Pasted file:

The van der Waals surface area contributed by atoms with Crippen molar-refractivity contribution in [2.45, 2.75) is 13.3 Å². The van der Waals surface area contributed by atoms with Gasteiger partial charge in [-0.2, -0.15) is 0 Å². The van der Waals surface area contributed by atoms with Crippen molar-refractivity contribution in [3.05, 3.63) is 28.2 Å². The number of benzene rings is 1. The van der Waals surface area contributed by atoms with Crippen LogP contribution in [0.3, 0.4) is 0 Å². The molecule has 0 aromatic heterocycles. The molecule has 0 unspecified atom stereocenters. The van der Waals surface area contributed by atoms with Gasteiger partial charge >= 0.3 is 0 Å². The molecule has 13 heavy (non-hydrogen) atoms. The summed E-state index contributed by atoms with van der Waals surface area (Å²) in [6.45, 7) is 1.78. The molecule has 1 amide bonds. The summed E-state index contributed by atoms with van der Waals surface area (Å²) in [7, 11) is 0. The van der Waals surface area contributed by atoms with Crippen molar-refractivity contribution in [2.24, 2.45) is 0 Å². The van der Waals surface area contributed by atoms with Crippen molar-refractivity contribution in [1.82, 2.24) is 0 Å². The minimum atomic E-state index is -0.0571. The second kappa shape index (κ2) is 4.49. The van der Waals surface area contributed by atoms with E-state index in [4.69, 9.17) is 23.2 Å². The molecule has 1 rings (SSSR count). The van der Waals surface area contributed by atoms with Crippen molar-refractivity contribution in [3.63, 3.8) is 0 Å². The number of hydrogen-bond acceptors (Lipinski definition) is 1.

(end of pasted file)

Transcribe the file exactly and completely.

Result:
The van der Waals surface area contributed by atoms with Crippen molar-refractivity contribution in [2.45, 2.75) is 13.3 Å². The van der Waals surface area contributed by atoms with Gasteiger partial charge in [-0.2, -0.15) is 0 Å². The van der Waals surface area contributed by atoms with Crippen molar-refractivity contribution in [3.05, 3.63) is 28.2 Å². The number of benzene rings is 1. The van der Waals surface area contributed by atoms with Crippen LogP contribution in [0.3, 0.4) is 0 Å². The molecule has 0 aromatic heterocycles. The molecule has 0 unspecified atom stereocenters. The van der Waals surface area contributed by atoms with Gasteiger partial charge >= 0.3 is 0 Å². The molecule has 13 heavy (non-hydrogen) atoms. The summed E-state index contributed by atoms with van der Waals surface area (Å²) in [6.45, 7) is 1.78. The molecule has 1 amide bonds. The summed E-state index contributed by atoms with van der Waals surface area (Å²) in [7, 11) is 0. The van der Waals surface area contributed by atoms with Crippen molar-refractivity contribution in [2.24, 2.45) is 0 Å². The van der Waals surface area contributed by atoms with Crippen molar-refractivity contribution in [1.82, 2.24) is 0 Å². The minimum atomic E-state index is -0.0571. The second kappa shape index (κ2) is 4.49. The van der Waals surface area contributed by atoms with E-state index in [4.69, 9.17) is 23.2 Å². The molecule has 1 rings (SSSR count). The van der Waals surface area contributed by atoms with Crippen molar-refractivity contribution in [3.63, 3.8) is 0 Å². The number of hydrogen-bond acceptors (Lipinski definition) is 1.